Precious metals and the related exchange traded products are soaring this year, but the same cannot be said of their industrial metal counterparts.
While the iPath Dow Jones-UBS Copper Subindex Total Return ETN (NYSEArca: JJC) is down less 0.4% year-to-date, that is a far cry from the stellar performances turned in by gold and silver ETFs.
More concerning in the near-term is the fact that some market observers believe the path of least resistance for copper is lower. JJC’s laggard status could morph into an all out decline as copper prices approach a critical technical juncture. While production cuts may support prices now, the bounce in the copper market may be short lived as fundamental factors remain weak.
Many industrial metals and miners rallied on the belief that China would support growth through stimulus measures, augmenting demand for metals while enticing investors to jump back in. Moreover, the depreciating U.S. dollar made USD-denominated resources cheaper for foreign buyers. The ongoing global low-yield environment also pushed investors toward more attractive assets, like commodities.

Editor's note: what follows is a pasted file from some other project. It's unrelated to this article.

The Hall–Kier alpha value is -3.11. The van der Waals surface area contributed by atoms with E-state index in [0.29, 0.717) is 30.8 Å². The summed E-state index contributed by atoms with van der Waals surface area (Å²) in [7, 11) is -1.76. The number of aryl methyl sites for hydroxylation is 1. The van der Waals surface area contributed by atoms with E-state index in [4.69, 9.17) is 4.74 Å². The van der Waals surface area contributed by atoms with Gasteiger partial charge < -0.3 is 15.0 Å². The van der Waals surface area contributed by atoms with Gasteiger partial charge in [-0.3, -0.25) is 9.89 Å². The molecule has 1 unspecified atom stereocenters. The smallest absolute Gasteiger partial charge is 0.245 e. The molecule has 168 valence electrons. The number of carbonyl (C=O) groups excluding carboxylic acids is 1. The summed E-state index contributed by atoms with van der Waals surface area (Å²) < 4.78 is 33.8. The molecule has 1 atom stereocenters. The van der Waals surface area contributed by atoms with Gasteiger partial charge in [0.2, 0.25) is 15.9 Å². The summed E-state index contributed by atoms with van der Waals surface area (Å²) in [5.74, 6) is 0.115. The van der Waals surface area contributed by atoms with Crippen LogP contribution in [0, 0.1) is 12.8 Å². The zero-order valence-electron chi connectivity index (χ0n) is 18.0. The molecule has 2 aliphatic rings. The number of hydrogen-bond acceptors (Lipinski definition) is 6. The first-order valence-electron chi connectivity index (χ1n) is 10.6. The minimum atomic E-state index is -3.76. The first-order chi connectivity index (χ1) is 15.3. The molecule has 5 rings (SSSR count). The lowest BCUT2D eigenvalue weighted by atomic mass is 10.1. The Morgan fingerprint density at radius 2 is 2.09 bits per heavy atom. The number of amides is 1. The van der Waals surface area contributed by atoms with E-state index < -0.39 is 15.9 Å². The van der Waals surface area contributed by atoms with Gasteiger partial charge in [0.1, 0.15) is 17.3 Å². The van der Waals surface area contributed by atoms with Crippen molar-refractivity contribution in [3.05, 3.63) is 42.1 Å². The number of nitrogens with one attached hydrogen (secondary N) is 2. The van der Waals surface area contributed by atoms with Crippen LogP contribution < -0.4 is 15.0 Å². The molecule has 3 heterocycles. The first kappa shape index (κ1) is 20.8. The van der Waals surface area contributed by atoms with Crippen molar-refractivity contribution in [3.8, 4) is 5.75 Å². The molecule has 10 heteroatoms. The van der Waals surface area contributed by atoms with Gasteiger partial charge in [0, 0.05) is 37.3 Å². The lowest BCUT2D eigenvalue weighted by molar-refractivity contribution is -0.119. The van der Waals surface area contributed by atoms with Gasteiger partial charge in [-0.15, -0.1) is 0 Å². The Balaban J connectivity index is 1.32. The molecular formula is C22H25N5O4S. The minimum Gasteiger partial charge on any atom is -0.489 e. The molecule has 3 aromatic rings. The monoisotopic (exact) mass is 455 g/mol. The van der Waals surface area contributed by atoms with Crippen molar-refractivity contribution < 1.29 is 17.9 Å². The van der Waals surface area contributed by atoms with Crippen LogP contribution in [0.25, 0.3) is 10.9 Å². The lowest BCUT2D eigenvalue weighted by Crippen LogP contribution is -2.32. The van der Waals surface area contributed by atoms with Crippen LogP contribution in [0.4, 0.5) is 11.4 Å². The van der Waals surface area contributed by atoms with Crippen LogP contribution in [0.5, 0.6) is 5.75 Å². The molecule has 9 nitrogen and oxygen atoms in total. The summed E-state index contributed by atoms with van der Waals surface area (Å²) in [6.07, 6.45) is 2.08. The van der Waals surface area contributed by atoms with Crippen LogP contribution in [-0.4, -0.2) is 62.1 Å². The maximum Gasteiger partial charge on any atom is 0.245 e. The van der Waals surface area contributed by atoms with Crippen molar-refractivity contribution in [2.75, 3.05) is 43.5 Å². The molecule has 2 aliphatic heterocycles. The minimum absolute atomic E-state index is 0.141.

“However, those who believe copper’s troubles are over may be neglecting the bigger picture. Copper prices have surged twice this year on hopes that China’s consumption may be improving, but they’ve been unable to hold above $2.30 a pound. In July, China’s copper imports fell for the fourth consecutive month to an 11-month low, according to Commerzbank, signaling subdued demand from the world’s largest copper consumer,” reports Stephanie Yang for Barron’s.
The iShares MSCI Chile Capped ETF (NYSEArca: ECH) is one of the best-performing emerging markets single-country exchange traded funds. It is also defying weakness in the copper market, an important factor because Chile is the world’s largest producer of the red metal.